Twitter saw an increase in followers of 18,748, and they added 4,454 subscribers to YouTube – the biggest increases in both. Facebook saw and increase of 182,053, and Google Plus saw a 46,685 increase In Circles.
Mercedes AMG F1
Mercedes AMG F1 launched the W05 on 28th January too, but this was the culmination of a week long teaser campaign across Facebook, Twitter, Google Plus, YouTube.
Starting on 22nd January, the tease started in the form of infographic content and 3D models of the ‘Power Unit’.
Mercedes AMG adopted the humourous #W05sup, and this 1st appeared on the 24th January accompanied with a YouTube video profiling the sound of the engine, accompanied by the #listenforthewhistle. This was shared across Twitter, Facebook and Google Plus.
The first abstract images of design features of the car appeared on 25th Januarywith more imagery released on the 27th January – including a special message for former driver Michael Schumacher in the form of #KeepFightingMichael
Another YouTube ‘trailer’ was released on 27th January, featuring Lewis Hamilton and Nico Rosberg and featuring abstract angles of the new car.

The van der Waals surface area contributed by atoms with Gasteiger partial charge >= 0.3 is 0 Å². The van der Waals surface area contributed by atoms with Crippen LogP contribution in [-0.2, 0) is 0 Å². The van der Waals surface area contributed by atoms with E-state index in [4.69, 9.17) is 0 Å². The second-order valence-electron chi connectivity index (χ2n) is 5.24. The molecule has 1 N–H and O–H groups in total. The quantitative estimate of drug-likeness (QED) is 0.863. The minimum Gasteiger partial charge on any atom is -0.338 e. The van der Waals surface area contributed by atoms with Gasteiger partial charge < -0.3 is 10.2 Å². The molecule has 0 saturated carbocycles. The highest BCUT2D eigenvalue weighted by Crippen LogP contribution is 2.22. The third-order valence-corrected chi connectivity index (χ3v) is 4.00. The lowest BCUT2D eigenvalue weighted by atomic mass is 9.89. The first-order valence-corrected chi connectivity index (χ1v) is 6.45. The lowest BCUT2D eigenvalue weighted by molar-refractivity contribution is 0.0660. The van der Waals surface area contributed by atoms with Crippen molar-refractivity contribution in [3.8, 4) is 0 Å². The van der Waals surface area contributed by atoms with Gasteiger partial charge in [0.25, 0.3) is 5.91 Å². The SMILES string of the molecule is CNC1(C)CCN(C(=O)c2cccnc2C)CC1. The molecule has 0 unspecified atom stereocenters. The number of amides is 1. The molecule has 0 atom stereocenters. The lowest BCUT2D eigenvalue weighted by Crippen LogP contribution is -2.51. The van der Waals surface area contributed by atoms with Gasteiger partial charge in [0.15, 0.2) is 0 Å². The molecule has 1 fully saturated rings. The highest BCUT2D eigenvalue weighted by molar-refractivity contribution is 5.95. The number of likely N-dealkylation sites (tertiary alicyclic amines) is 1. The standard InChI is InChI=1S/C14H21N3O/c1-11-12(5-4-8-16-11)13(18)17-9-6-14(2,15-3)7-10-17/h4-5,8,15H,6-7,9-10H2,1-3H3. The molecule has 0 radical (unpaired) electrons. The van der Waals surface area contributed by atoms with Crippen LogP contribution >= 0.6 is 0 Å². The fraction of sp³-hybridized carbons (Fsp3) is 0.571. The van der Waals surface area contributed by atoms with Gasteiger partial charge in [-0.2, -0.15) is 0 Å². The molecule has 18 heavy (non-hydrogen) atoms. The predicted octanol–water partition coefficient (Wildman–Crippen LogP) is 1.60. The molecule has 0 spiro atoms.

The W05 appeared for the first time in full on the 28th January, shot through the screen of a BlackBerry camera, with press images released shortly after.
The campaign ensured a steady stream of interest was maintained throughout the launch period, with it building to a crescendo on Twitter on launch day. #W05sup attracted 12,145 mentions on Twitter, peaking at 6,230 on launch, with @ mentions peaking at a similar time at 14,367.
In reach terms, Mercedes AMG F1 achieved a 20% increase in likes on Facebook, up 388,182. Twitter saw an increase of 14,871, and YouTube 2,920 new subscribers. Google Plus and Instagram saw much smaller growth – 463 and 1,630 respectively.
F1 teams have taken a wide variety of approaches taken to the launch of the new cars.
Twitter was the lead tool for all. Red Bull stayed focussed here with Ferrari) and to a lesser extent McLaren) also utilising YouTube heavily. Instagram seems to be a small part of the communication planning, and there was no obvious utilisation of emerging platforms such as Vine.
Perhaps surprisingly, there seems to have been limited use of Facebook by these teams, whilst Mercedes AMG have used the platform effectively, sharing content, using campaign hashtags and gaining followers as a result.
The winner is…
And, for their innovative approach to the car launch across all platforms, and very impressive Facebook growth figures, we award 1st prize to the Mercedes AMG F1 team.
Well done guys. A bottle of (virtual) champagne could be on its way to you!